Saturdays arrest was the latest in a series of legal troubles for the man who was once the top cop in Columbia. He was one of three people arrested last July after a search for a fugitive led Richland County investigators and federal officers to his home.

A month later, he was arrested on charges that he didnt return his service guns to the city of Columbia and the Richland County Sheriffs Department.

Scott was the interim chief of the Columbia Police Department before taking the position permanently in 2011. He resigned from the post in 2013, citing post-traumatic stress disorder that he said he developed after the line-of-duty death of a deputy he hired while at the sheriffs department. But in a story last month, The State reported that Scott resigned amid accusations of sexual misconduct and other unprofessional behavior.

A woman who was in the motel room with Scott, Aimee Cook, was arrested on felony warrants out of Lexington County and two agencies in North Carolina, according to the Florence County Sheriffs Office. Maj. Mike Nunn said Florence County investigators do not have charges for Scott.

A complaint filed last month in Richland County names Scott as a defendant in a July 2016 crash that happened on U.S. 601. The plaintiff claims in the suit that Scott disregarded a traffic signal when turning onto the highway from Screaming Eagle Road in the Lugoff area, hitting the womans car with great force.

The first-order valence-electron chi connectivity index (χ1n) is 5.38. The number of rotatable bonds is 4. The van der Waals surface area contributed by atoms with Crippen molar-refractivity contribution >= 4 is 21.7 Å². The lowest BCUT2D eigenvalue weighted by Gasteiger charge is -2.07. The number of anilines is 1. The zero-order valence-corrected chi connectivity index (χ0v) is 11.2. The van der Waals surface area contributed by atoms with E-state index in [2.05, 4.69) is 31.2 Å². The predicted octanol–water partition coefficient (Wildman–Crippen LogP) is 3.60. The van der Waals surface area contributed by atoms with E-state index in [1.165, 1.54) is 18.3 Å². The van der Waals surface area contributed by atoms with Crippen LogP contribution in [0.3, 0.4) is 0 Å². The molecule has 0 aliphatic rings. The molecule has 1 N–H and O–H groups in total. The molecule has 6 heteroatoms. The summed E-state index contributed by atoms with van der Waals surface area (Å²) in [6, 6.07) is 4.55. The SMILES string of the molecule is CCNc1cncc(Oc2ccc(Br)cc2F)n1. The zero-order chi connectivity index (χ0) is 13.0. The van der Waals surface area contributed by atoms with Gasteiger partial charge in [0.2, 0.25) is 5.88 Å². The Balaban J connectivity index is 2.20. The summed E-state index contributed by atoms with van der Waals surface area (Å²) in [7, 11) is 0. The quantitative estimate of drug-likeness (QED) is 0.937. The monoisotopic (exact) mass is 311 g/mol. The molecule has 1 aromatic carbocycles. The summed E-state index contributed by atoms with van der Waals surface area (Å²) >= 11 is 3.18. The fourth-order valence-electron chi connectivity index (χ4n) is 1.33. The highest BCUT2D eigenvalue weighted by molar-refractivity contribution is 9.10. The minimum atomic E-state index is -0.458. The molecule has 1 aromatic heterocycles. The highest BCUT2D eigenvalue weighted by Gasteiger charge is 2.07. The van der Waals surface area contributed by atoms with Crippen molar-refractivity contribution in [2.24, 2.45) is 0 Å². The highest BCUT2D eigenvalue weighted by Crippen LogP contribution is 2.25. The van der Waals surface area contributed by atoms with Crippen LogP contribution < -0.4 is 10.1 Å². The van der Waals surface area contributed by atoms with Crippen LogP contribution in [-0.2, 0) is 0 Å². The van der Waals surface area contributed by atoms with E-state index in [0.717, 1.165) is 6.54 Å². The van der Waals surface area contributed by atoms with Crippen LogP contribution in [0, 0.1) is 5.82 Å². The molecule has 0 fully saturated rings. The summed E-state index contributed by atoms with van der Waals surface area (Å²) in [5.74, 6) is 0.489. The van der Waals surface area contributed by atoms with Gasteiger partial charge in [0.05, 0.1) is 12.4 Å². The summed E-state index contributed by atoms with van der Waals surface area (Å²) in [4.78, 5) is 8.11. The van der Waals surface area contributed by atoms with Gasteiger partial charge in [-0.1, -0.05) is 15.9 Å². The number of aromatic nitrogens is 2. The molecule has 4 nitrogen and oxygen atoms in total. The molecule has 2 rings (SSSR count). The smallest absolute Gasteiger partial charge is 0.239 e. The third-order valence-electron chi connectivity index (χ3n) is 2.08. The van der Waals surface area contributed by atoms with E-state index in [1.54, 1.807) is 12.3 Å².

The complaint alleges that Scott was under the influence of alcohol and/or other intoxicants at the time, and says he was reckless by not keeping a proper lookout, disregarding the traffic signal and failing to apply his brakes to avoid a collision. There is no mention of injuries in the complaint, but the woman asks for judgment to compensate for damage to her car.

Richland County court records do not indicate any criminal charges against Scott for that alleged collision.

Teddy Kulmala covers breaking news for The State and covered crime and courts for seven years in Columbia, Rock Hill, Aiken and Lumberton, N.C. He graduated from Clemson University and grew up in Barnwell County.